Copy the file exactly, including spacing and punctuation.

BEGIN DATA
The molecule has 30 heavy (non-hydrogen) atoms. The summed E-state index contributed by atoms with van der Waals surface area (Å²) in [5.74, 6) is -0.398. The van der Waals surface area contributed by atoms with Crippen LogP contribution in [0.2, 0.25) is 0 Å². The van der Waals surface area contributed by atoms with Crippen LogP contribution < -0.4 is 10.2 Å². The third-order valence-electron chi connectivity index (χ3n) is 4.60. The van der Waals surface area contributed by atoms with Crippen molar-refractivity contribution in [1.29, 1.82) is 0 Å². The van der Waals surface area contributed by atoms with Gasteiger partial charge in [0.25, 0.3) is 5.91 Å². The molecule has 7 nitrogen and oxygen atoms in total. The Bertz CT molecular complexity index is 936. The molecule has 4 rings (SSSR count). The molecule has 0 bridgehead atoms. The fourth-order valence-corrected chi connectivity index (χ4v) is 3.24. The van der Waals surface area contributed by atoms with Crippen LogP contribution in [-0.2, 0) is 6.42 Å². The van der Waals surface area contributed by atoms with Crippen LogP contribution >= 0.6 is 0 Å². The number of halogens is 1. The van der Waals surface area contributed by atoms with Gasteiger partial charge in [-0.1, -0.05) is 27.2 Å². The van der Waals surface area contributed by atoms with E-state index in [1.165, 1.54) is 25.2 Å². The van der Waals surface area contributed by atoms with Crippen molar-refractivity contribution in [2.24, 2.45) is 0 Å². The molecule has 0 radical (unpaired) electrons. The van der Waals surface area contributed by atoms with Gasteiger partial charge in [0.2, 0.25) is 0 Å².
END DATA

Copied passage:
The molecule has 30 heavy (non-hydrogen) atoms. The summed E-state index contributed by atoms with van der Waals surface area (Å²) in [5.74, 6) is -0.398. The van der Waals surface area contributed by atoms with Crippen LogP contribution in [0.2, 0.25) is 0 Å². The van der Waals surface area contributed by atoms with Crippen LogP contribution < -0.4 is 10.2 Å². The third-order valence-electron chi connectivity index (χ3n) is 4.60. The van der Waals surface area contributed by atoms with Crippen molar-refractivity contribution in [1.29, 1.82) is 0 Å². The van der Waals surface area contributed by atoms with Gasteiger partial charge in [0.25, 0.3) is 5.91 Å². The molecule has 7 nitrogen and oxygen atoms in total. The Bertz CT molecular complexity index is 936. The molecule has 4 rings (SSSR count). The molecule has 0 bridgehead atoms. The fourth-order valence-corrected chi connectivity index (χ4v) is 3.24. The van der Waals surface area contributed by atoms with Crippen LogP contribution in [-0.2, 0) is 6.42 Å². The van der Waals surface area contributed by atoms with Crippen LogP contribution >= 0.6 is 0 Å². The number of halogens is 1. The van der Waals surface area contributed by atoms with Gasteiger partial charge in [-0.1, -0.05) is 27.2 Å². The van der Waals surface area contributed by atoms with E-state index in [1.165, 1.54) is 25.2 Å². The van der Waals surface area contributed by atoms with Crippen molar-refractivity contribution in [2.24, 2.45) is 0 Å². The molecule has 0 radical (unpaired) electrons. The van der Waals surface area contributed by atoms with Gasteiger partial charge in [0.2, 0.25) is 0 Å².